I know there has been some mixed opinions about Airlift 1000 HD air bags on this forum.
A little background. I have a 2018 Ram 1500 4x4 Big Horn. Rams ride darn near like a car however, I believe one reason for that is Rams have coil springs on the rear vs. leaf springs. So with that comfort comes a little trade off of “firmness” when towing. I have a e2 Equalizer trunion WDH professionally installed and while towing my 2015 2295 I still felt the rear suspension was a little soft and had some side to side movement not in the trailer swaying but just the truck rear end. Nothing dangerous by any means. I would feel semis passing before they were along side me. I looked at Sumo springs and read reviews and decided against them. I have a friend whose business is delivering TT’s to dealers from Elkhart and he recommended air bags. I thought it was more involved than I wanted to get but after talking with him and researching, it was the route I decided to go.
After looking at the various options i.e. Firestone, Airlift, axle mount vs. spring insert, I decided to go with the Airlift 1000 HD vs. the 1000 spring insert based on weight capacity. I know the bags don’t increase the truck weight capacity but having the extra capacity helps due to downward forces and simple physics when going over bumps and dips. Airlift comes with a lifetime warranty against defects. Another plus is that when not towing you decrease the air pressure to 5 psi and you regain all of the comfort of the original suspension design.
After pricing having a shop install them I decided to do it myself as I was capable and don’t get my hands dirty nearly enough lately. One thing I didn’t like about any of the kits were the air hose fittings. They were barbed and clamp fittings and the tee was plastic! Really??! I purchased brass PTC fittings for all connections (Air filler valve, Tee, and air bag connection fittings) from a couple different sources including etrailer, King Bezos, and Firestone Industrial Products. I also purchased a tubing cutter to ensure a nice clean 90 degree cut.
The hardest part of the installation was rolling and folding the air bags enough and zip tying them in order to slide them between the coils. Airlift recommends a spoon shaped tire Iron to assist with sliding the bags through the springs but since I didn’t own one, I absconded one of my wife’s wooden cooking spoons. I can assure you she didn’t want it back when I got done with it. One of the many tips and tricks I learned from YouTube is to spray the coils with soapy water prior to sliding the bags through the springs to provide some lubricity which helped immensely. Once you get past that part of the installation the rest was easy. Another required step (at least on my Ram) was removing the wheel well liners in order to gain access to the top of the coil spring where the air hose connects to the air bag fill fitting.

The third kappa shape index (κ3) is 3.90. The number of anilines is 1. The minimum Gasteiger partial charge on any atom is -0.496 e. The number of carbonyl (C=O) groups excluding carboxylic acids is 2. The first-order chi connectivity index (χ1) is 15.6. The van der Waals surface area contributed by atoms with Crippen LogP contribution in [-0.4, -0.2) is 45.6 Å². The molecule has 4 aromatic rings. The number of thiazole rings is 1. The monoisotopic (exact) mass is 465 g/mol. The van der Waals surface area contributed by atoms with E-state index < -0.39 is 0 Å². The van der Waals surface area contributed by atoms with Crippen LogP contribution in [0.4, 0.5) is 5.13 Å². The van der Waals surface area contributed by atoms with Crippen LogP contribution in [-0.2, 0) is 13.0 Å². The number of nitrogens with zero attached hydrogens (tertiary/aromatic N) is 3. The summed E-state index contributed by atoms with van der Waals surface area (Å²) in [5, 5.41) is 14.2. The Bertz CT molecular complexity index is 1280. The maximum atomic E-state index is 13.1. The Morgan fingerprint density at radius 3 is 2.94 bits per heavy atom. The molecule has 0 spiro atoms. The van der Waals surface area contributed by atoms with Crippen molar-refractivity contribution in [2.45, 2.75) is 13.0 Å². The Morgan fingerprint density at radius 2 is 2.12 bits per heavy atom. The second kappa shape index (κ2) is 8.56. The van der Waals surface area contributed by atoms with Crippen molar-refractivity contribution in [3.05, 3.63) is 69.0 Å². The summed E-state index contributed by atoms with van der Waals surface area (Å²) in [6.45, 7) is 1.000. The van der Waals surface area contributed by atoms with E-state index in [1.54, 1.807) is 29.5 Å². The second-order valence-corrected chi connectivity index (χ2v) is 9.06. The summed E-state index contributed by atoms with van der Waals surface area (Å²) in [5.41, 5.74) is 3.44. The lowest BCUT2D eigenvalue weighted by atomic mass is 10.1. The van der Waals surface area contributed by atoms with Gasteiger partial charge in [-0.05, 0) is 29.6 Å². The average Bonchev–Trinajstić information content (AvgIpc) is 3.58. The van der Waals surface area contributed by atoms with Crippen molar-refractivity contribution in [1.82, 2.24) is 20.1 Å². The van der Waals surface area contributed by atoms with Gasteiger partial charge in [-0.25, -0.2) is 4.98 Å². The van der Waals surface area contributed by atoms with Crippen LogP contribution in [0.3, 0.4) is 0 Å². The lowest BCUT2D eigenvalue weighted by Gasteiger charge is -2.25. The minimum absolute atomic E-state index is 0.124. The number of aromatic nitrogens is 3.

Once the bags were in, I ran the air lines along the frame back to the bumper using plenty of zip ties to prevent movement and contacting any hot exhaust surface. I’ve read complaints about having to replace air hoses and fittings due to leaks. I imagine those leaks were caused by abrasion or heat. I covered all my hoses with wire loom rated for high temperatures (no brainer to me). I’d be surprised if any shops take that extra effort to install loom over the hoses.
I did not install an onboard compressor and have only one filler valve next to my license plate that controls both bags since I don’t have an uneven load. For my towing purposes, an on board compressor was not worth the cost or trouble of installation.
So after a few hours on a Saturday, they were installed. I pressured up the system and leak checked everything with soapy water and everything checked out.
So now came the decision on inflation pressure and field test towing my 2295. After watching a couple of reviews I decided to inflate to 40 psi (max capacity is 50 psi) The air bag does not fill the entire vertical travel distance of the coil spring so when I hitched up the trailer the spring did compress but once the spring compressed against the air bag the rear end did not go any lower. I see lots of photos of rigs and despite having a WDH I still see some sag. When I hitched up there was not even the slightest dip below perfectly level. I stopped at a gas station and was talking to another RVer and he commented on how level my rig looked. Ahhhh validation
We towed just shy of 1,000 miles round trip and I am extremely pleased with the results. The springs stiffened up the rear end just enough to eliminate the side to side movement in the rear end without make the ride rough like Sumo springs tend to do, so I’ve read. To be honest the bags did not increase the “roughness” one bit. Although I could see the semi approaching in my mirrors, I never felt it passing as I had previously experienced before installing the air bags.
Updated: Link to PTC to schrader fittings for air bags. PTC air valve filler fitting purchased on Amazon. Cust and paste description below.
VIAIR 11490 DOT Inflation Valve (for 1/4" Air Line) (DOT Approved, PTC Style, Nickel Plated) (Pack of 2)
Great modification IMHO